Ratings for child care and early education advance; subsidies would increase

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April 30, 2013 - 5:25pm

Nebraska would begin to rate child care and early childhood education programs, and would also start restoring childcare subsidies it cut a decade ago, under a bill moving forward in the Legislature.

Sen. Kathy Campbell of Lincoln said Tuesday the state spends about $95 million a year in state and federal funds to subsidize child care. But she said there is no minimum standard of quality to try and close the gap between students at risk of failing once they enter school and others. She says her bill is designed to address this problem.

"I want a system where every parent, no matter of their income, can know what quality is, to see how their center stacks up, and to know that their child has good quality care," Campbell said.

Campbell also said her bill is supported by businesses who view early childhood education as the foundation of Nebraska’s future workforce. Her proposal would require the Nebraska Departments of Education and Health and Human Services to devise a rating system. That system would look at factors including facility safety, how ready children are for school, professional training, and family engagement. Programs that receive more than a quarter million dollars a year in child care subsidies would have to participate, and could receive more money if they ranked well. The bill would cost about $4 million over the next two years.

An amendment by Sen. Danielle Conrad of Lincoln would partly restore cuts to childcare subsidies Nebraska made in the economic downturn of 2002. Those cuts reduced the cutoff for subsidies from 185 percent of the federal poverty line to 120 percent. At 120 percent, a single mom with two kids can get a subsidy if she makes less than about $23,400 a year.

Conrad’s amendment would raise that by about $1,000 starting July 1, and $2,000 the year after that. It would make about 11,000 more kids eligible, and cost state taxpayers another $4 million over two years.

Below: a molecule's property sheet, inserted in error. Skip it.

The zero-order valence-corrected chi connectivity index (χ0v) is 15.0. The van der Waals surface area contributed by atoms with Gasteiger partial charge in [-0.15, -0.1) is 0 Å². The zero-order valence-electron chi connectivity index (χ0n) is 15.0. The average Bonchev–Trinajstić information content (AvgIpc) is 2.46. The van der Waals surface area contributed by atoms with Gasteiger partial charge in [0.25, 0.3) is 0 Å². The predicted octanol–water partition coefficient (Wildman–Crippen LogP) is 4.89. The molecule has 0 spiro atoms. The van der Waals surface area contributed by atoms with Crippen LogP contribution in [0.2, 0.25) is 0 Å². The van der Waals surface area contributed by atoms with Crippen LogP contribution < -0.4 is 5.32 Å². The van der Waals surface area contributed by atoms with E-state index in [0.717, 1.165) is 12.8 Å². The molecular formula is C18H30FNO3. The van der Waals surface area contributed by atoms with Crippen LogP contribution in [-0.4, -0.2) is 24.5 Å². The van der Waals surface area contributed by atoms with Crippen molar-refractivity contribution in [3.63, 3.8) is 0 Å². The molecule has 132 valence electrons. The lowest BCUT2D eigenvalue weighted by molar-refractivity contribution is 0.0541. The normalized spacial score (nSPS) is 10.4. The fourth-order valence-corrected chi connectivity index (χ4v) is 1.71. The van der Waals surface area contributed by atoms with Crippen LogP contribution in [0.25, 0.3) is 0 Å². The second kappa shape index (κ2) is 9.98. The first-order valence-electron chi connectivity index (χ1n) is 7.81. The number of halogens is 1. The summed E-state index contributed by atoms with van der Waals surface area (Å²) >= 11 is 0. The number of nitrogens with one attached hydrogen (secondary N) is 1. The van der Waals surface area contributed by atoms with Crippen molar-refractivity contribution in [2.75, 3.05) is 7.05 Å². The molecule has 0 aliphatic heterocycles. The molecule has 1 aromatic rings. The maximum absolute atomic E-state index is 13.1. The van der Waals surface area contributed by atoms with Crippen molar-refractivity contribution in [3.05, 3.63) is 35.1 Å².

Lincoln Sen. Kate Bolz supported both the bill and Conrad’s amendment. "The amendment opens the door to more kids. In order to promote work, in order to promote family values, in order to protect kids, in order to create more quality child care, LB507 and AM1137 are sorely needed," Bolz said.

Sen. Bill Kintner of Papillion questioned expanding a government program. "This is a new day. The young people of today don’t want a government program. They want a good job and they want to be left alone," Kintner said. "The winds of freedom, the winds of liberty are blowing across our state. And the people today want us to judge compassion by how many people no longer need government services, not how many more people we can get on the government dole."

Sen. Bob Krist of Omaha said that is the point of the bill. "This is the about the ability of a parent to place in proper day care, and go out and work and pay taxes. And get to a point where they are away from any public assistance," said Krist.

Conrad’s amendment was adopted on a vote of 26-0, with 10 senators absent and 13 including Kintner not voting, which has the same effect as a no vote. Senators then voted 27-0 to advance the bill.



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